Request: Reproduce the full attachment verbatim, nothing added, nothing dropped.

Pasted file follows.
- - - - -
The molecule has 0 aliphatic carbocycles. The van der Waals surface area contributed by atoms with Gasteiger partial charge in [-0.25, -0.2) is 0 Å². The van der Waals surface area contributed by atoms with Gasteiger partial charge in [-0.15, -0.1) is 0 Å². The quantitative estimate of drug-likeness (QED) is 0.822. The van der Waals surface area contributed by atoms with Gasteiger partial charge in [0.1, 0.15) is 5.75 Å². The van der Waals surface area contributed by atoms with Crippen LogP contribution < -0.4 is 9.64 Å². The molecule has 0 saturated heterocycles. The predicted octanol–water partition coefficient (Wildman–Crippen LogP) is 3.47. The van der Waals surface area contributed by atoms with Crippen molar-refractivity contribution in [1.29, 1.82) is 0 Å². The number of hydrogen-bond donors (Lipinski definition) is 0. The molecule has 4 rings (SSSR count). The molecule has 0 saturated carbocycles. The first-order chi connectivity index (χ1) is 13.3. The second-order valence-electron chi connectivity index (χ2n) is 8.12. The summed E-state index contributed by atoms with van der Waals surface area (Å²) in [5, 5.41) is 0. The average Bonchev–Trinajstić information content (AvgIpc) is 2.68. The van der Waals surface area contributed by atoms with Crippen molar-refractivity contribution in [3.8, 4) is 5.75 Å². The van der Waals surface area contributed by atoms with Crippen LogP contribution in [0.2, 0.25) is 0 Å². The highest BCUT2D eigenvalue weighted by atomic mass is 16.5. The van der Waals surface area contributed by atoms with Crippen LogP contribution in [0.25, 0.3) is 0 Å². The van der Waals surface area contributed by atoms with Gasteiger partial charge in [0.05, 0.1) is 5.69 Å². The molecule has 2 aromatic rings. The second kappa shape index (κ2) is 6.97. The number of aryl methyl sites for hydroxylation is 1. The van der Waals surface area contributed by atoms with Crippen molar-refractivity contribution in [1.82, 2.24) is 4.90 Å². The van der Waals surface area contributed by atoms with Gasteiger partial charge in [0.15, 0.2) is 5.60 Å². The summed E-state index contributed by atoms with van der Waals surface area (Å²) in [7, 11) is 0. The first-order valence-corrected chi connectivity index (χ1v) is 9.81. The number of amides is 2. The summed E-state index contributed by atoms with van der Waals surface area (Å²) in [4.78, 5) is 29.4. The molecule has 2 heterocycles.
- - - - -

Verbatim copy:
The molecule has 0 aliphatic carbocycles. The van der Waals surface area contributed by atoms with Gasteiger partial charge in [-0.25, -0.2) is 0 Å². The van der Waals surface area contributed by atoms with Gasteiger partial charge in [-0.15, -0.1) is 0 Å². The quantitative estimate of drug-likeness (QED) is 0.822. The van der Waals surface area contributed by atoms with Gasteiger partial charge in [0.1, 0.15) is 5.75 Å². The van der Waals surface area contributed by atoms with Crippen LogP contribution < -0.4 is 9.64 Å². The molecule has 0 saturated heterocycles. The predicted octanol–water partition coefficient (Wildman–Crippen LogP) is 3.47. The van der Waals surface area contributed by atoms with Crippen molar-refractivity contribution in [1.29, 1.82) is 0 Å². The number of hydrogen-bond donors (Lipinski definition) is 0. The molecule has 4 rings (SSSR count). The molecule has 0 saturated carbocycles. The first-order chi connectivity index (χ1) is 13.3. The second-order valence-electron chi connectivity index (χ2n) is 8.12. The summed E-state index contributed by atoms with van der Waals surface area (Å²) in [5, 5.41) is 0. The average Bonchev–Trinajstić information content (AvgIpc) is 2.68. The van der Waals surface area contributed by atoms with Crippen molar-refractivity contribution in [3.8, 4) is 5.75 Å². The van der Waals surface area contributed by atoms with Crippen LogP contribution in [0.2, 0.25) is 0 Å². The highest BCUT2D eigenvalue weighted by atomic mass is 16.5. The van der Waals surface area contributed by atoms with Crippen LogP contribution in [0.25, 0.3) is 0 Å². The van der Waals surface area contributed by atoms with Gasteiger partial charge in [0.05, 0.1) is 5.69 Å². The molecule has 2 aromatic rings. The second kappa shape index (κ2) is 6.97. The number of aryl methyl sites for hydroxylation is 1. The van der Waals surface area contributed by atoms with Crippen molar-refractivity contribution in [1.82, 2.24) is 4.90 Å². The van der Waals surface area contributed by atoms with Gasteiger partial charge in [0.15, 0.2) is 5.60 Å². The summed E-state index contributed by atoms with van der Waals surface area (Å²) in [7, 11) is 0. The first-order valence-corrected chi connectivity index (χ1v) is 9.81. The number of amides is 2. The summed E-state index contributed by atoms with van der Waals surface area (Å²) in [4.78, 5) is 29.4. The molecule has 2 heterocycles.